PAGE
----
The darkness in Conrad's Heart of Darkness has several meanings, all of which are linked to either the setting (the Belgian Congo), the character of Kurtz, and the tension between civilization and the jungle in which Marlow finds Kurtz.
After arriving in the Congo and finally getting the boat underway to find Kurtz, Marlowe feels himself drawn deeper and deeper into the darkness as the jungle thickens and begins to crowd the boat. The setting itself, then, is part of the darkness.
When Marlowe finally arrives at Kurtz’s station and begins to see the heads of natives on polls, and also realizes Kurtz is actually worshipped by the natives around the station, he begins to realize that Kurtz has abandoned civilization altogether. When Marlowe says, “I saw the inconceivable mystery of a soul that knew no restraint, no faith, and no fear. . . .,” we know that Kurtz has embraced the heart of darkness represented by life in the jungle. In other words, Kurtz’s ties to civilization are gone, and he has become almost the worst example of a native.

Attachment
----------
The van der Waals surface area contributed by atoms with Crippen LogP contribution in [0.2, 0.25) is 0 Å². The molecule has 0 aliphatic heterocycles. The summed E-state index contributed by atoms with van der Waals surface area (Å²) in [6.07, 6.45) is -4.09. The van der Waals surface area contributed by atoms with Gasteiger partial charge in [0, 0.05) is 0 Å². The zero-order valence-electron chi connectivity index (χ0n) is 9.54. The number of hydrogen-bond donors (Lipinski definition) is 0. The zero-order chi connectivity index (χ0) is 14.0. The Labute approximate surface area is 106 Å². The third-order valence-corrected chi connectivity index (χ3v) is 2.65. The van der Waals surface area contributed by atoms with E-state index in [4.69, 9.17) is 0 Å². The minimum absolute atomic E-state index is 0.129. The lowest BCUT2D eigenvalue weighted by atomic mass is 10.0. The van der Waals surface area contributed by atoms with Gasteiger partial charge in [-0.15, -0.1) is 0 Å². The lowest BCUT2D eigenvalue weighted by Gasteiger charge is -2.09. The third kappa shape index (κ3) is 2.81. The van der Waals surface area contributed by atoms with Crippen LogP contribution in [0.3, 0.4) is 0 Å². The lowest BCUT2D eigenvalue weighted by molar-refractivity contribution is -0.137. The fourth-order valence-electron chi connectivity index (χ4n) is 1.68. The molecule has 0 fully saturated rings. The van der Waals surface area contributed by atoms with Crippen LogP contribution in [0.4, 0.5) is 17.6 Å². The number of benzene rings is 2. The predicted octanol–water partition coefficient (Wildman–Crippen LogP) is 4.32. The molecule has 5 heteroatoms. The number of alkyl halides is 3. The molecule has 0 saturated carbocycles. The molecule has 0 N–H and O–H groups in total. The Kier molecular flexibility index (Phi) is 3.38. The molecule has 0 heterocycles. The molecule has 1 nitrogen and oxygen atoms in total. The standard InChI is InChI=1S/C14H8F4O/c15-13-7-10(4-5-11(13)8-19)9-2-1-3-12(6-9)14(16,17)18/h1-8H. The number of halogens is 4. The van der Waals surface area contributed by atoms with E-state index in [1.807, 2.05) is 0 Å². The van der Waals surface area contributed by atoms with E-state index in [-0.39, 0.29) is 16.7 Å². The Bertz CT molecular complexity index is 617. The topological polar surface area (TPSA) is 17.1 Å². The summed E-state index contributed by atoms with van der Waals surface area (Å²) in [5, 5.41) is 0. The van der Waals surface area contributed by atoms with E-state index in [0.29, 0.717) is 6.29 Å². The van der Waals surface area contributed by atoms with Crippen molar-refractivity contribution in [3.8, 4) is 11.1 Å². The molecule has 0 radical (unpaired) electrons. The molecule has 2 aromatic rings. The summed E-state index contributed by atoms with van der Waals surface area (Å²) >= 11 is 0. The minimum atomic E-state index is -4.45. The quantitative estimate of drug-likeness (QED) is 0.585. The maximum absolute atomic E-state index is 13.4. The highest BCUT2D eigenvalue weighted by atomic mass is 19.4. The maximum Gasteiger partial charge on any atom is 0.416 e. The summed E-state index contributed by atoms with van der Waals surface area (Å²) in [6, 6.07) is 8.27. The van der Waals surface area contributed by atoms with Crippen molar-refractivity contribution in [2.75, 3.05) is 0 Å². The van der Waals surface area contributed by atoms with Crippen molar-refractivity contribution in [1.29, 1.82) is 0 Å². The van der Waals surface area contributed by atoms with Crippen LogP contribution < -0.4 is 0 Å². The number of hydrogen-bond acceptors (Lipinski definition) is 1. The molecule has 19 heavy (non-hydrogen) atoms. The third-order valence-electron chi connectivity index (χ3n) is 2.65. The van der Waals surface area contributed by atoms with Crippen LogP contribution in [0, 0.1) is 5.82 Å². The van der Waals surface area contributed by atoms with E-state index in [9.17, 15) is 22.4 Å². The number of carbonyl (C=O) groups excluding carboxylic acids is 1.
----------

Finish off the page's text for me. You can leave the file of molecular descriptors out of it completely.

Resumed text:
Ultimately, Kurtz’s embrace of an “uncivilized” life is Conrad’s way of saying that, when civilization and the darkness come into contact, civilization is not strong enough to win. Kurtz’s last words—“The horror, the horror”—confirms that even he recognizes the negative effects that the jungle had on his personality.